The California Legislature has passed SB 345, new legislation that would require California state and local law enforcement agencies to put most of their policies and procedures online. The bill is now before Governor Brown, who is a supporter of high tech but has close connections with law enforcement. So far, disappointingly, he seems to be balking at signing it.

If the bill becomes law, individuals will have better access to information about law enforcement policies and practices, while law enforcement agencies will provide better communication with their communities – including showcasing their most innovative policies and procedures, enhancing opportunities for better buy-in from their communities.

Some law enforcement agencies, like San Francisco Police Department, have already chosen to put their information online; others do not. The point of the bill is to make this consistent across California so everyone has access to information about their law enforcement agencies. The bill does not require law enforcement to disclose anything that isn’t already available to the public: all information covered by SB 345 is already considered a “public record,” available to anyone who makes a California Public Records Act request. Under SB 345, however, the public can have access to the same information far more simply, without having to file a request.

This law would be a wonderful step forward for law enforcement transparency, and also a great triumph for citizen democracy: the bill was written by a Bay Area private citizen!

Here is some information about SB 345, prepared during its travels through the State Assembly:

Question: What is SB 345?

Answer: SB 345 requires state and local law enforcement agencies to conspicuously post online their current standards, policies, practices, operating procedures and training materials that would otherwise be available to the public if a request was made pursuant to the California Public Records Act [“CPRA”].

Question: Does CPRA already cover this kind of information?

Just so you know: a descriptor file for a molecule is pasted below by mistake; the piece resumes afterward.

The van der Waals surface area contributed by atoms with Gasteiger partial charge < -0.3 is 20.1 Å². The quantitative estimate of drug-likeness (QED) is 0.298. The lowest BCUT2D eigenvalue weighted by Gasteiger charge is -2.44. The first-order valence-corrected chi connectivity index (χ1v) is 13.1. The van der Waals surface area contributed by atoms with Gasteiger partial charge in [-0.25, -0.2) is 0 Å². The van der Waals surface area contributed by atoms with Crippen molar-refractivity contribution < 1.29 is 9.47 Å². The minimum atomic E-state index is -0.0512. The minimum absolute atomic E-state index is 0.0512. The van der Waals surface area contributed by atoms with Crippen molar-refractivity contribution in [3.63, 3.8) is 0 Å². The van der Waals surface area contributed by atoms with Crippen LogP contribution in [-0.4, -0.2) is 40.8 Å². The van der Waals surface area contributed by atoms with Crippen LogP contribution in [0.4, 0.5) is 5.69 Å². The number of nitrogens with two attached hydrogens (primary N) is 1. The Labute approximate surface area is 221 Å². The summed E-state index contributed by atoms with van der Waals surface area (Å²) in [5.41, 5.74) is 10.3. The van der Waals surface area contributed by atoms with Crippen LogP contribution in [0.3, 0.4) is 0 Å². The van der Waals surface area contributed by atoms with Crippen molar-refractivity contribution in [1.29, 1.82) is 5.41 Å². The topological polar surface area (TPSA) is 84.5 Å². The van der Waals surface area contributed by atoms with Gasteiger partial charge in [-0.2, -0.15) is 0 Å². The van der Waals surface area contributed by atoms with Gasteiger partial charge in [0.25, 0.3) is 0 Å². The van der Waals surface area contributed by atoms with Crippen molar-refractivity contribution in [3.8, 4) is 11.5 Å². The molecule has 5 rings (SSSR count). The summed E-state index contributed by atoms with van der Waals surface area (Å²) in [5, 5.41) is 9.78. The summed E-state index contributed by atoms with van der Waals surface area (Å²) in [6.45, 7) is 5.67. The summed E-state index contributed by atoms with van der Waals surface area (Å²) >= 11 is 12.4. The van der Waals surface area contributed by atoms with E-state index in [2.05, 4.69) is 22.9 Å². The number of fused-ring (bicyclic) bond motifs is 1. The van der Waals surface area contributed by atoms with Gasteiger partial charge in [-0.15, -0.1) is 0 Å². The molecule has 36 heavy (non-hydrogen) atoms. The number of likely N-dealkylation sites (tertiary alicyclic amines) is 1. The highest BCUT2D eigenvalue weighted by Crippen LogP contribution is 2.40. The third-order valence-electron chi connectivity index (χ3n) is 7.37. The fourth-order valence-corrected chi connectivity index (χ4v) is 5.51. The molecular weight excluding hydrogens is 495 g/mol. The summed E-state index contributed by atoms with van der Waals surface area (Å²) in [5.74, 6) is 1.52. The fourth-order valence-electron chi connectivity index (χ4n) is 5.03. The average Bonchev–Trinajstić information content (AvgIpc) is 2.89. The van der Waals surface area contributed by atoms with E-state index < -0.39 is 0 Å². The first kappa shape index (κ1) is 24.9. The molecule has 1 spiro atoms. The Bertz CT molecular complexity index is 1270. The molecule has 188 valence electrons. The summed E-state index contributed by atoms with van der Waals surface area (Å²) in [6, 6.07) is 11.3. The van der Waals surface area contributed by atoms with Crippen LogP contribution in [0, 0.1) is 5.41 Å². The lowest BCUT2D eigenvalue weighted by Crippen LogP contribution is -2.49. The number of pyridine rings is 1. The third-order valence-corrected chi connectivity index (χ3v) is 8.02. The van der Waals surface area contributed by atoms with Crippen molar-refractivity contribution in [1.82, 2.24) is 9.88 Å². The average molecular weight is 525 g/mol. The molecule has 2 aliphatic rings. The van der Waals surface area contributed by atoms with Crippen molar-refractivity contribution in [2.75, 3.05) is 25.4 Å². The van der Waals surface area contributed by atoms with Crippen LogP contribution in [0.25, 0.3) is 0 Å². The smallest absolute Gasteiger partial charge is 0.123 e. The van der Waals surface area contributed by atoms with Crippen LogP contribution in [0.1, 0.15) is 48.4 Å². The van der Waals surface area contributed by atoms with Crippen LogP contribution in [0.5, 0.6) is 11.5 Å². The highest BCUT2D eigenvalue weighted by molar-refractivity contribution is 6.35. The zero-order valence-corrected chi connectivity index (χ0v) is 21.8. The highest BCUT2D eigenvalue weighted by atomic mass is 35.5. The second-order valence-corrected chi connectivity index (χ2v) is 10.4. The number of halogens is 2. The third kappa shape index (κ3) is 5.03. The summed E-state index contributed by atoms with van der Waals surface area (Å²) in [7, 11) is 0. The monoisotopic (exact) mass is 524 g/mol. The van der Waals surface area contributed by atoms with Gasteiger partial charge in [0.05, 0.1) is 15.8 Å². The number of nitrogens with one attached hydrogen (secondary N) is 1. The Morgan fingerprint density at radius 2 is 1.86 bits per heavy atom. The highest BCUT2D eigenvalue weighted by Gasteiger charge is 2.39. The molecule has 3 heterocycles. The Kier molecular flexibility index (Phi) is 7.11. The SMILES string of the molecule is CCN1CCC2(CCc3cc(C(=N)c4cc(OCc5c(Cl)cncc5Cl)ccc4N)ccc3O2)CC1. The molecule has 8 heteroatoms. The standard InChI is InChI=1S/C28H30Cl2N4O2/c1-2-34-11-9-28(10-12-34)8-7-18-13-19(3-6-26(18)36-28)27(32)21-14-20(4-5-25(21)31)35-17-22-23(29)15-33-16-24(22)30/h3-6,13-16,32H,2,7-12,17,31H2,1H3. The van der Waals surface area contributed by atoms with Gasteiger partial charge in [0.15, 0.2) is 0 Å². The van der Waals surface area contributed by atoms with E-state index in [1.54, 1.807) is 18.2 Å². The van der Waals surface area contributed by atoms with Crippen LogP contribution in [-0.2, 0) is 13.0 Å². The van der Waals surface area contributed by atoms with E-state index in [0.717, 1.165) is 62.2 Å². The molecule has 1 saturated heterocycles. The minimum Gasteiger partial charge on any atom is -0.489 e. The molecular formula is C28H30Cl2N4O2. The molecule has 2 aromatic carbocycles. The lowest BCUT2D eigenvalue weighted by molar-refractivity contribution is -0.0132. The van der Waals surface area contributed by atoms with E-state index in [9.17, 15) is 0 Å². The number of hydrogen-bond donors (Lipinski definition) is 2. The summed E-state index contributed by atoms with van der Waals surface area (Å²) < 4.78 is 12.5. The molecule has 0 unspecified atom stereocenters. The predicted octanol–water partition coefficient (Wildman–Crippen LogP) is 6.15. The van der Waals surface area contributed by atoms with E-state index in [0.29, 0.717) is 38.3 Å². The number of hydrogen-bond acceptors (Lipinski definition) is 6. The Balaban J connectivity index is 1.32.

Answer: Yes. CPRA requires that government records shall be disclosed to the public, upon request, unless there is a specific reason not to do so.[1] On March 2, 2017, in a unanimous decision, the California Supreme Court emphasized the breadth and depth of CPRA in City of San Jose v. Sup. Court (Smith) (S218066) [broad reading of CPRA includes private emails of public officials.] The Court highlighted CPRA’s strong presumption that all public records are open for inspection and copying, except those categories of records specifically designated as “exempt” from disclosure. (Gov’t Code sections 6253(b), 6254):

Given the strong public policy of the people’s right to information concerning the people’s business (Gov. Code,§ 6250), and the constitutional mandate to construe statutes limiting the right of access narrowly (Cal. Const., art. I,§ 3, subd. (b)(2)), ‘all public records are subject to disclosure unless the Legislature has expressly provided to the contrary.’ [Smith, supra, at p. 5, citing Sierra Club v. Superior Court (2013) 57 Cal.4th 157, 166, emphasis in original.]

Existing law, through CPRA, provides the public with “identifiable public records,” (California Government Code Section 6253,) defined as information, rather than merely documents and files. Police operating policies, procedures and training manuals are identifiable public records which are subject to disclosure through CPRA. (San Gabriel Tribune v. Superior Court (1983) 143Cal.App.3d 762, 774; Cook v. Craig (1976) 55 Cal.App.3d 773, 782.) Existing law, through CPRA, requires state and local governments to comply with requests for publicly available documents and requires state and local governments to pay in full the costs of those requests.

Question: Does SB 345 make any changes to what is currently subject to disclosure under CPRA?

Answer: No. Sensitive information that is already exempted from public disclosure under CPRA will remain exempted from public disclosure.

Question: What kinds of sensitive law enforcement information are currently exempted from disclosure under CPRA?

Answer: Certain sensitive information is specifically exempt from disclosure pursuant to Government Code section 6254, including but not limited to personnel records, records of complaints against officers, intelligence information, security procedures and certain crime victim information.

A law enforcement agency may justify withholding information from the public if the agency can demonstrate “that the record in question is exempt under express provisions of this chapter or that on the facts of the particular case the public interest served by not disclosing the record clearly outweighs the public interest served by disclosure of the record.” (Government Code section 6255.) Any response denying disclosure must be in writing.

Question: What problems are there for members of the public who currently use CPRA to request law enforcement information?